ANSI/ISEA and EN388 Cut Levels are NOT Interchangeable.

To capitalize on today’s technology and innovation, you need to understand our industry’s test methods. Each test method has unique processes and testing equipment (see diagrams for more explanation). Therefore, it is difficult to make comparisons with each of these test methods and
results (scores).

Understanding the ANSI/ISEA 105 Standard Specific to Cut Protection

ANSI Cut Protection Test Rating Systems
The American National Standards Institute and the International Safety Equipment Association have recently updated our industry’s ANSI/ISEA 105 Standard. Effective early 2016, this updated standard will provide the criteria to better identify levels of cut protection, abrasion, puncture, chemical, heat, vibration, and dexterity. Much of our industry’s attention will be directed toward
enhancements in cut protection levels. These changes are necessary to help our industry move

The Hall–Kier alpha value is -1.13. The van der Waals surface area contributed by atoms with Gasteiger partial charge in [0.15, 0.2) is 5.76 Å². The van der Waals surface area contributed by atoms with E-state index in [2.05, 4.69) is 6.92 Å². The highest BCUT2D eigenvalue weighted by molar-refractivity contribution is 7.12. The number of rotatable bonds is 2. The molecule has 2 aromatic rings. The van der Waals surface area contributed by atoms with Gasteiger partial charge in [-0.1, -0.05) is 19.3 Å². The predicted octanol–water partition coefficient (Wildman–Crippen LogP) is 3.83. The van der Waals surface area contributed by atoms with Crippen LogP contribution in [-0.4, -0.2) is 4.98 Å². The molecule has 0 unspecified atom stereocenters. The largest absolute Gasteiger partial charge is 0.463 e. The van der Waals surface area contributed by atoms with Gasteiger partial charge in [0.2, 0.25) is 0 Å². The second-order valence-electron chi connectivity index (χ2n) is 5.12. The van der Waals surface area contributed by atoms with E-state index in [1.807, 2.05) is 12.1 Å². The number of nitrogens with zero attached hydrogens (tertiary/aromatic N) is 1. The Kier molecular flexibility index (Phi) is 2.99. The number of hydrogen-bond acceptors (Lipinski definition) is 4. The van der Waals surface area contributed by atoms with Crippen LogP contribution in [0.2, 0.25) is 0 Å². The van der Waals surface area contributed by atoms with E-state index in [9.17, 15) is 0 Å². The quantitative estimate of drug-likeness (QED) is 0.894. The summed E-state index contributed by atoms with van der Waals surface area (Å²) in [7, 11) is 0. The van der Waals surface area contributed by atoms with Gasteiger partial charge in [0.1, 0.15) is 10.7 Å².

toward establishing an international test method for cut protection. The new test method designation is F2992/F2992M-15. Note going forward there will be nine (9) levels of cut protection performance as opposed to six (6) from the previous test method. Additionally, all levels will reference “A” as a prefix to identify compliance with the new standard.

Understanding the EN388 Standard Specific to Cut Protection

European Standard EN388 Changes Pending
A revised European directive to harmonize standards for PPE items and mirror more closely the ANSI/ISEA methods is pending. The most significant change would involve cut resistance test methods to more closely match the revised ANSI/ISEA 105 standard. The European Standard
EN388 includes four physical tests required for gloves. Our literature and industry identifies this testing information with CE and a four digit number. Each number represents an individual test for abrasion, cut, tear, and puncture. The cut test uses a circular blade under a fixed load, moves
back and forth until cut through is achieved. This is conducted on Couptest equipment and is unique to CE testing methods. EN388 or CE test results do require third party certification. Consider the acronym ACT-P as a convenient reference to remembering the four physical tests.